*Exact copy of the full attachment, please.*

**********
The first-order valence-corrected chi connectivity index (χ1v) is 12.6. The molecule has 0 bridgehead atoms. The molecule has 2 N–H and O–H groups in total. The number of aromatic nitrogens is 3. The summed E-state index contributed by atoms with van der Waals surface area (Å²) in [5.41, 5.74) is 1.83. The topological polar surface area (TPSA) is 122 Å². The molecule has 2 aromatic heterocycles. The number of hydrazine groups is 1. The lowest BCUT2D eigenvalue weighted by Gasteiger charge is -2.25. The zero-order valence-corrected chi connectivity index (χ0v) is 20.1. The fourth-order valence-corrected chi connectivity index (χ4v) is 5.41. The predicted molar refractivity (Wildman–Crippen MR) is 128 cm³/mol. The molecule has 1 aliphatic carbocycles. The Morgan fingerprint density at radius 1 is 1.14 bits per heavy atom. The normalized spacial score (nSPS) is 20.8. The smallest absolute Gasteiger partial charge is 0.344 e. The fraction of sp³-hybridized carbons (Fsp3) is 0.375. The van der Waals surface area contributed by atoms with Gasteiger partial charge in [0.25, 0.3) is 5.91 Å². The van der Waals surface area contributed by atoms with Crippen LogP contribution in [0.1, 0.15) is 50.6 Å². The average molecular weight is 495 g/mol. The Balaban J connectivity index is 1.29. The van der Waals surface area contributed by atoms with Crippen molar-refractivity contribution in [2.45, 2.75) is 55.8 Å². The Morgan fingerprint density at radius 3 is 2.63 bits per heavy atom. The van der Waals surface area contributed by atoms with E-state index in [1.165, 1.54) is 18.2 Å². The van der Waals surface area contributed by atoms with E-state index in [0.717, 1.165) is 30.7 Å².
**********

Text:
The first-order valence-corrected chi connectivity index (χ1v) is 12.6. The molecule has 0 bridgehead atoms. The molecule has 2 N–H and O–H groups in total. The number of aromatic nitrogens is 3. The summed E-state index contributed by atoms with van der Waals surface area (Å²) in [5.41, 5.74) is 1.83. The topological polar surface area (TPSA) is 122 Å². The molecule has 2 aromatic heterocycles. The number of hydrazine groups is 1. The lowest BCUT2D eigenvalue weighted by Gasteiger charge is -2.25. The zero-order valence-corrected chi connectivity index (χ0v) is 20.1. The fourth-order valence-corrected chi connectivity index (χ4v) is 5.41. The predicted molar refractivity (Wildman–Crippen MR) is 128 cm³/mol. The molecule has 1 aliphatic carbocycles. The Morgan fingerprint density at radius 1 is 1.14 bits per heavy atom. The normalized spacial score (nSPS) is 20.8. The smallest absolute Gasteiger partial charge is 0.344 e. The fraction of sp³-hybridized carbons (Fsp3) is 0.375. The van der Waals surface area contributed by atoms with Gasteiger partial charge in [0.25, 0.3) is 5.91 Å². The van der Waals surface area contributed by atoms with Crippen LogP contribution in [0.1, 0.15) is 50.6 Å². The average molecular weight is 495 g/mol. The Balaban J connectivity index is 1.29. The van der Waals surface area contributed by atoms with Crippen molar-refractivity contribution in [2.45, 2.75) is 55.8 Å². The Morgan fingerprint density at radius 3 is 2.63 bits per heavy atom. The van der Waals surface area contributed by atoms with E-state index in [1.165, 1.54) is 18.2 Å². The van der Waals surface area contributed by atoms with E-state index in [0.717, 1.165) is 30.7 Å².